In general, your first Rolex should be classic and timeless – a piece that you’re going to be proud to wear in 30 years.

In other words, do not buy a Rolex as a fashion statement. For your first Rolex, stay away from colored dials, oversized cases, the latest updates to classic models (the new 116710 BLNR, notwithstanding, since it’s universally regarded as a new classic) and anything that points to general flashiness.

It’s also extremely important to try a few different models on. Nothing beats this, as a matter of fact. What looks good on you? What feels right? You won’t know unless you have one on your wrist.

Having said that, here are a few options to consider.

Classic & Dressy

Oyster Perpetual. Simple, understated, classic, no-nonsense. Choose a size and a dial color.

Datejust. Perhaps one of the most classic and recognizable Rolex watches. (I realize that statement could be applied to a few models in the line, but it’s how I feel about the Datejust.) With an Oyster bracelet, it’s a bit more casual and with a Jubilee, it’s dressier.

Sporty

Submariner. I don’t think there is as ubiquitous a sporty Rolex than the Submariner. There’s a reason for that. It’s a classic that will always look good. A solid choice, though be sure to consider how many others are floating around on wrists out there.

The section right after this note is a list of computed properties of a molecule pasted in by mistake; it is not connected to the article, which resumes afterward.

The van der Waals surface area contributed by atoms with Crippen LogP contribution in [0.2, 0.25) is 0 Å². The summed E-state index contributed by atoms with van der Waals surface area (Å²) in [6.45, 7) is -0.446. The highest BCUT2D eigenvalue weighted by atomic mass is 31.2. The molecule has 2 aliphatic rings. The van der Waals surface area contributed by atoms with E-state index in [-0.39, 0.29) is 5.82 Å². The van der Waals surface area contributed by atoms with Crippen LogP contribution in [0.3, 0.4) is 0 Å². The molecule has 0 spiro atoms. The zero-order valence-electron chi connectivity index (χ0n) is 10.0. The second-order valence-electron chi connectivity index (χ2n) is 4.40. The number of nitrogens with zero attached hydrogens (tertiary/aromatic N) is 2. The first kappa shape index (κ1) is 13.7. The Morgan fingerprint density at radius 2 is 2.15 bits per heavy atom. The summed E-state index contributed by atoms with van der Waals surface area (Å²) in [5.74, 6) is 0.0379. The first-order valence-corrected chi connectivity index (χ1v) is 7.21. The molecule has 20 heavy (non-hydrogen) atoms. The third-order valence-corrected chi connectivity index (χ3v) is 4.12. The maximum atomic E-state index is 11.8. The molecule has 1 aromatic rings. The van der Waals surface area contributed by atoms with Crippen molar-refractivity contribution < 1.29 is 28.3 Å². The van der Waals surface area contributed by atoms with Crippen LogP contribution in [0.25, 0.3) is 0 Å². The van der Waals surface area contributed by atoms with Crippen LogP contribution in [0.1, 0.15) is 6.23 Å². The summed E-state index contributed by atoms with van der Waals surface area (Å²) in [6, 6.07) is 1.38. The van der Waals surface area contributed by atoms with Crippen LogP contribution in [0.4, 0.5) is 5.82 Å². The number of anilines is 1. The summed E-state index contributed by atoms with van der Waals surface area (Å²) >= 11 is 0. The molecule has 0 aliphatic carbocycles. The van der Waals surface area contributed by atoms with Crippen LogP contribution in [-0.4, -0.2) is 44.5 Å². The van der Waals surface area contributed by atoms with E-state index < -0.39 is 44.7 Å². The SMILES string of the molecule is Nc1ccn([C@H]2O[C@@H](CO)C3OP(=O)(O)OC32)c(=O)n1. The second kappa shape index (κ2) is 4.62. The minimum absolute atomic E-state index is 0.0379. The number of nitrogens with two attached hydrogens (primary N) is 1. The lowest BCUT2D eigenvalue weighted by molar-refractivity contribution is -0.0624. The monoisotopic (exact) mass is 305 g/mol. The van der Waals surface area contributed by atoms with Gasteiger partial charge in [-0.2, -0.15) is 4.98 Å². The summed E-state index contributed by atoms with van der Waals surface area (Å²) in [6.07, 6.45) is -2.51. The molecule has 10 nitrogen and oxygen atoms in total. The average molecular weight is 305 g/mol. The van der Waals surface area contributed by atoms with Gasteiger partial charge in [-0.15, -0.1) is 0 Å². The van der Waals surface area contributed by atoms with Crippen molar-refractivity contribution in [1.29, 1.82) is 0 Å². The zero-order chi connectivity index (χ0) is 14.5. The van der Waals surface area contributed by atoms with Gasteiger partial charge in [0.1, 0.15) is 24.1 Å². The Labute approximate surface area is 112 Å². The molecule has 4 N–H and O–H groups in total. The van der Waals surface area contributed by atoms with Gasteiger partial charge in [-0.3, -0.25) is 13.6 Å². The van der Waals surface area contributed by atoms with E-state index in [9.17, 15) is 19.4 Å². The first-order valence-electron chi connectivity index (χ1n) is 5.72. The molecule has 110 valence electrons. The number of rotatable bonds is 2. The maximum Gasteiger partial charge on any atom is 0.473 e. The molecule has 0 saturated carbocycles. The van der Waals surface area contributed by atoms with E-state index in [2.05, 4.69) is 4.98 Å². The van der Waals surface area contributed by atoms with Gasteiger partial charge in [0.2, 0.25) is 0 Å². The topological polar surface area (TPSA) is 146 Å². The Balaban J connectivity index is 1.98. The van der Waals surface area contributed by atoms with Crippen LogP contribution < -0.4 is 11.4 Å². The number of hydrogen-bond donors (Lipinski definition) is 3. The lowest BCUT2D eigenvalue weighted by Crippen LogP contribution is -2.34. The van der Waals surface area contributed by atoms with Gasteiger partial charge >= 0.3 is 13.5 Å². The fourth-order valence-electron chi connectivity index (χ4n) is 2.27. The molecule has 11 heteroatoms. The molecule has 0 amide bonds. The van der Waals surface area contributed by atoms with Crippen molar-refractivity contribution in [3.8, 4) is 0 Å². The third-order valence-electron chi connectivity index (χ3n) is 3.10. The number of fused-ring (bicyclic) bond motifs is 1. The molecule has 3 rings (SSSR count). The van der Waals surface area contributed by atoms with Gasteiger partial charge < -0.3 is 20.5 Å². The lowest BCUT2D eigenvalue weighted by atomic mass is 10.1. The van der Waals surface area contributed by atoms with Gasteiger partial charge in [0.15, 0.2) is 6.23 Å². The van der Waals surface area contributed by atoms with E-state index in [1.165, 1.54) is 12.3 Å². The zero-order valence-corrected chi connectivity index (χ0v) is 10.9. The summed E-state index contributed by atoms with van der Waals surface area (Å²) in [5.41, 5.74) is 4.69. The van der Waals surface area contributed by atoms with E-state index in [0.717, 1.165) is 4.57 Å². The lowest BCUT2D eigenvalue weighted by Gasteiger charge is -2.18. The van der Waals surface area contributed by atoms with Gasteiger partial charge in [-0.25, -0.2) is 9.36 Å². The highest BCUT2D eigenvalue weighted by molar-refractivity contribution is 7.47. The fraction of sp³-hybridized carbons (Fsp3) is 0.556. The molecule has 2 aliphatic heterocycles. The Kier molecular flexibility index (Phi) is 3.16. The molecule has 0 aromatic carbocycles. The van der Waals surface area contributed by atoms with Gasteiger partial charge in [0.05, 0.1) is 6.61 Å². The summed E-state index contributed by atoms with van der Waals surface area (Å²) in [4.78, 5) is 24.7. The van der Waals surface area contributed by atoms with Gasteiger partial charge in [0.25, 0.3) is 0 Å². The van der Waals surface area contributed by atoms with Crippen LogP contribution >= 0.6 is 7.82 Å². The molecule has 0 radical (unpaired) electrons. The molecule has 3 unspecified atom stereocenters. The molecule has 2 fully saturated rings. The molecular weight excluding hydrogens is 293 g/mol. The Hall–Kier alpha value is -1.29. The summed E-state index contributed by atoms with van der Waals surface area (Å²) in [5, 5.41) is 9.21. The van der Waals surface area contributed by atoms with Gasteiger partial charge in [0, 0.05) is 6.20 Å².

GMT Master II. For me, the GMT Master II is the thinking man’s sporty Rolex. If you want a sporty option, I think a GMT Master II is the best choice you can make. And now with the BLNR – first of it’s kind blue/black bezel in Rolex’s patented Cerachrom ceramic – it really is a true investment piece.

Versatile

Explorer. Similar to the Oyster Perpetual in that it is classic and understated, yet with a more adventurous history and pedigree. A good choice if you’re on the fence between a dressy Rolex or a sport one.

Where should you buy a Rolex?

An authorized dealer. Period. Wempe and Tourneau are both stellar options.

Whatever you do, do not buy a Rolex on eBay or any other non-reputable place online. Not that all eBay sellers can’t be reputable, but it’s best to be able to actually visit a store to both try a few on and talk with an expert.

Thanks for reading.

Stylishly Yours,

Brian Sacawa
He Spoke Style

Photography by Rob McIver Photo